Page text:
It’s a long acknowledged online truth that cats mean clicks. But if you were drawn in by Tom Edwards’ cute kitties above then prepare to be shocked; Tom’s drawing is a representation of the fact that Egyptian pharaohs were buried with 38 cats. This grisly feline tidbit is one of many such morsels collated by the creators of a new publishing service The Book Of Everyone, a website and app whereby you can order a personalised book for someone you love (or hate. But that’d be weird).
You submit the person’s name and date or birth and an algorithm searches through a huge database of miscellany to find relevant facts and figures. So if your mate is 32, they might find out that’s the same age Alexander The Great died or that so far in their life they have shed 15.4 litres of water while crying. You get the idea.
Anyway ahead of the launch at London’s KK Outlet on January 30, the creators of The Book of Everyone have commissioned some of our favourite creative talent – including Kyle Platts, Damian Poulain, Ian Stevenson and Patrick Kyle – to illustrate some of the weird and wonderful entries in their database. I’m a particular fan of Jean Jullien’s eco-terrorist, complete with dynamite and little else.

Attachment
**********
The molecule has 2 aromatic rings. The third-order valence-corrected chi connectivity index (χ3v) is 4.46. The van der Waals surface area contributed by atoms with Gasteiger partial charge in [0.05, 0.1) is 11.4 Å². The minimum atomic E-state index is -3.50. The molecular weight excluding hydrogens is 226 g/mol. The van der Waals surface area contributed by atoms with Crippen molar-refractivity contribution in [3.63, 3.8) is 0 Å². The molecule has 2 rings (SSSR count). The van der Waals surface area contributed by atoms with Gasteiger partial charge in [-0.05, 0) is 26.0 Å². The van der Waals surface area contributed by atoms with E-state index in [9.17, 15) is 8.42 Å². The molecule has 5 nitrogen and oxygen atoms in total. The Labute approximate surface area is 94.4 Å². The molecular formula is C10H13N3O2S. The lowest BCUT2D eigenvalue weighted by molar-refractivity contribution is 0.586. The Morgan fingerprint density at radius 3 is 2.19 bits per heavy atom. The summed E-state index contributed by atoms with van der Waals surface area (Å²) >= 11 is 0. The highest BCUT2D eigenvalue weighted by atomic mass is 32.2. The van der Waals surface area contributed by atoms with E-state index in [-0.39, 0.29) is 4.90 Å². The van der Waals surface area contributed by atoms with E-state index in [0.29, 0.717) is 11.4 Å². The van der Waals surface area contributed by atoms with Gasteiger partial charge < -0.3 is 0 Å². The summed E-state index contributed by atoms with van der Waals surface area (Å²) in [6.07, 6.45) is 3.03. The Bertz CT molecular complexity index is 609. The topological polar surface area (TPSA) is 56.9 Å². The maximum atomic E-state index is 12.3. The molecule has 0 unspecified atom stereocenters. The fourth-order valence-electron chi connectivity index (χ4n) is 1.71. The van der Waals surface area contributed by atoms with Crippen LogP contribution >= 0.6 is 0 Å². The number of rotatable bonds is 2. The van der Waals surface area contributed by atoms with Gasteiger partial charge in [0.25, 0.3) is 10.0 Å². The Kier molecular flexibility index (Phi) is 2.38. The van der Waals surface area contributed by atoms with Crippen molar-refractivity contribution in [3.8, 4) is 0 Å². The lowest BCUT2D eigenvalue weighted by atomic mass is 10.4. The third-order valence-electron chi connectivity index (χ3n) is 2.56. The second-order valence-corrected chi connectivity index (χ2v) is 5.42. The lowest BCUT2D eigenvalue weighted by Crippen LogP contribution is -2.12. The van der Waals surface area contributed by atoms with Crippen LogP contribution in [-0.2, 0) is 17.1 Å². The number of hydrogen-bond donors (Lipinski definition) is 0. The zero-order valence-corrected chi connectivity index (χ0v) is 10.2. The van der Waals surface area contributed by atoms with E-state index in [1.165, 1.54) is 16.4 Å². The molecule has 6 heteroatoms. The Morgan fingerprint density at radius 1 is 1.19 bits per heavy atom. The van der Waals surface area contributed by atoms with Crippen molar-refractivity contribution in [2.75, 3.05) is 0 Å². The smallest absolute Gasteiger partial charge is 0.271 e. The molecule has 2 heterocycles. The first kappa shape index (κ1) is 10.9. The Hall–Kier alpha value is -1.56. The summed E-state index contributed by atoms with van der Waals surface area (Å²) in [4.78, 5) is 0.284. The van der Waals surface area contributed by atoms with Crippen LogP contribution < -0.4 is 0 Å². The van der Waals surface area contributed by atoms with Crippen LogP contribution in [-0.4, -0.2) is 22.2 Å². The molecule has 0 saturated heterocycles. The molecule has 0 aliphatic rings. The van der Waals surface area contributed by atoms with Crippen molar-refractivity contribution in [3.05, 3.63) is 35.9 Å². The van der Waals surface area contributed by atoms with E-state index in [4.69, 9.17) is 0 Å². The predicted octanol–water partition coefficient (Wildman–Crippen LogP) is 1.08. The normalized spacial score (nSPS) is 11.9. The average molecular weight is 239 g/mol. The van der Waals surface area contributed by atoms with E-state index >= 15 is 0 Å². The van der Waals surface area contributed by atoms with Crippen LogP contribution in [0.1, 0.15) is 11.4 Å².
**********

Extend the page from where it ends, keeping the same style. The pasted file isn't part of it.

- Artist Howard Fonda captures the vibrancy of summer for Ace & Tate
- Robbie Simon, the jack of all trades and the master of them too
- Mattis Dovier’s weird and wonderful 8-bit dot animation for XXX’s music video
- Jessica Lehrman's photographic document of social revolution, Black Lives Matter and Occupy Wall Street
- Zoe Kao and Huang Wun-Siang find inspiration in the uncertainty of the design process
- Documenting the world in motion: Lauren Tamaki’s illustrations of modern life
- Benedict Redgrove’s beautifully hypnotic film about how a tennis ball is created
- Tommy Cash subverts the tropes of rap videos with a fleshy celebration of the human body (NSFW)
- Ian Davis’ picturesque paintings of bureaucratic dystopia
- Is it ever OK to work for free?
- Pentagram unveils refresh of Mastercard’s brand mark and identity
- Peter Saville and Tate Design Studio create beer can artwork for Switch House pale ale